On good terms with the Browns

As most of you are probably aware, the Cleveland Browns have started training for the 2013 NFL season. Coincidentally, it has also been brought to my attention that some of you may not fully understand the language of football, at least as it applies locally to Cleveland fans. Not to worry; that's where I come in. See, there's an important distinction between football lingo communicated in the rest of the world versus "football speak" as it pertains to our fair city.

As a public service, I'll take some common football terms and, after indicating what these terms mean to normal people, I'll let you in on what they really mean around these parts.

Snap: To non-Clevelanders, this word represents the simple hiking of the ball to a teammate, typically the quarterback. On the North Coast, however, this usually is an indicator of what Browns fans are about to do after checking the scoreboard and fully digesting just how bad the team is – yet again.

Interception: In other NFL cities this occurs when a pass thrown by an offensive player – once more, typically the quarterback – is grabbed by a member of the opposition's defense. In the-city-which-once-set-its-river-on-fire, however, nowadays it describes what certain employees of Browns owner Jimmy Haslam's Pilot Flying J did to rebate "passes" intended for the hands of loyal trucking customers. (Hey! Maybe we should hire some of those people as coaches of the defensive backs. That is, as soon as they get out of jail).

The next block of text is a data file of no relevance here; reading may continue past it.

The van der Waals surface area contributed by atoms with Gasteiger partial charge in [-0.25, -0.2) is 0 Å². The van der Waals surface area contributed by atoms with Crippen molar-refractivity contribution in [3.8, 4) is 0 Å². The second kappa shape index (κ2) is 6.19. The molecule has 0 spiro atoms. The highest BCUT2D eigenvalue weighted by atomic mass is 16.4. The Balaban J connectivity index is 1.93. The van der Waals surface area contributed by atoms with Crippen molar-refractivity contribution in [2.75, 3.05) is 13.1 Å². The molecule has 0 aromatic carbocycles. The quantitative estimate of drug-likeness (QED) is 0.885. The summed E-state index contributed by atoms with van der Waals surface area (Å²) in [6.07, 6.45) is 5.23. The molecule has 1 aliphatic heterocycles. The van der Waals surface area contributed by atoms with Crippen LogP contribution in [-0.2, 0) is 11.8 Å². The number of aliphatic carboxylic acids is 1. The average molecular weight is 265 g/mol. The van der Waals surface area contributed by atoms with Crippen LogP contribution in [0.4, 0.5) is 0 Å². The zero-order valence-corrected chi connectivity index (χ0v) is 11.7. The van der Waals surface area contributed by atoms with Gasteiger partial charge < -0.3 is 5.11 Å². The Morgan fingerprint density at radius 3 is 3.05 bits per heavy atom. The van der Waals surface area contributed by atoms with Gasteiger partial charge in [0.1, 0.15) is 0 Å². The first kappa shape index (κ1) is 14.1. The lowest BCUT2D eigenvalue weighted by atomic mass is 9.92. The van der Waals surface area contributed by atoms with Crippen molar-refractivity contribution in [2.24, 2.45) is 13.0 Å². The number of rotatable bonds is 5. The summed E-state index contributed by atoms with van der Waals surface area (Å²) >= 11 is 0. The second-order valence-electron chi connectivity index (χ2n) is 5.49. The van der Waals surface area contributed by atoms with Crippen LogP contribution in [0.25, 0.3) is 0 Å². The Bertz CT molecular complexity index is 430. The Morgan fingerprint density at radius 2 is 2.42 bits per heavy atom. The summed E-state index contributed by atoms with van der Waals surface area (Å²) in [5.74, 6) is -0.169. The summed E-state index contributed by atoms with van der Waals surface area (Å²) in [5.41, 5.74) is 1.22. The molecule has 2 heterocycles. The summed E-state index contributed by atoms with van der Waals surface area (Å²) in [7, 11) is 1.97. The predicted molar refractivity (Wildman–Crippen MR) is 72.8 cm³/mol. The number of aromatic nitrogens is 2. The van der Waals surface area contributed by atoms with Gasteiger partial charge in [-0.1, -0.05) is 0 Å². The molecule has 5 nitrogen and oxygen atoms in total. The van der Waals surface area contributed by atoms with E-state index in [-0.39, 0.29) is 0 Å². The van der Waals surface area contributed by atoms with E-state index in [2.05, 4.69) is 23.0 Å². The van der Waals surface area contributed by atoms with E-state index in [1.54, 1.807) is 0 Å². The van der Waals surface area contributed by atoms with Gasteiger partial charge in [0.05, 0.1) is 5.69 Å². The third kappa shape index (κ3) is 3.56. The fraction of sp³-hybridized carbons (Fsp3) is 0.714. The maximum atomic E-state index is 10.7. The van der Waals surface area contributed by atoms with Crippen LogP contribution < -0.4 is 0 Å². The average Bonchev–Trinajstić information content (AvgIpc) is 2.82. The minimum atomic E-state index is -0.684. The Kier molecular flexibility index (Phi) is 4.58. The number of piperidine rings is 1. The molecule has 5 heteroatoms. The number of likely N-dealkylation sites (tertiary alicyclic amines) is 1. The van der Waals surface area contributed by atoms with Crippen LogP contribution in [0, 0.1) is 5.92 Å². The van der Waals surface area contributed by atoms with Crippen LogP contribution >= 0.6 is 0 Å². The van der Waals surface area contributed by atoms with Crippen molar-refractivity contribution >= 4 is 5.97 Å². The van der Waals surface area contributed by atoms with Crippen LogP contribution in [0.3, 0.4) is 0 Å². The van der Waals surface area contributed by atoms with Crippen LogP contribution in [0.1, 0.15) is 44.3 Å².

Safety: In NFL circles, this is a two-point score for the defense, achieved when they tackle an offensive player in his own end zone. In these parts though, it is what the approximately dozen or so fans who haven't self-medicated throughout the Browns game hope for as they try to drive home, sprinkled among about sixty-some-odd thousand fans who are completely hammered. Seriously, they ought to line the Shoreway with bales of hay every Sunday morning the Browns have a home game.

Hash Marks: In most stadiums, they are small marks near the center of the playing field used to assist the officials in the proper placement of the ball. In Cleveland, though, it is usually in reference to what remains in Josh Gordon's bong after a full night of partying (although he'll swear up and down it's from cherry tobacco).

Down: Essentially, a down represents a chance to advance the football towards the opposition's end zone to score points. In this neck of the woods, however, it usually indicates the typical Browns fan's state of mind by halftime. Alternately, it is also used to indicate the Browns' point total in relation to the opposition's. Close your eyes and imagine Jimmy Donovan saying, "A minute and a half remaining and the Browns are down by twenty." Get the picture?

Return: In most cities, this is what a team does with the ball after receiving a kickoff or punt. I'm afraid that's not the case here, mon ami. Unfortunately, it's usually what most Browns fans do NOT want to do after witnessing a game in person.

Much the same as what most readers do NOT want to do after witnessing my column.

Jeff Bing

Lifelong Westlake resident who dabbles in writing whenever the real world permits. My forte is humor and horror...What a combo!

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Volume 5, Issue 16, Posted 9:24 AM, 08.06.2013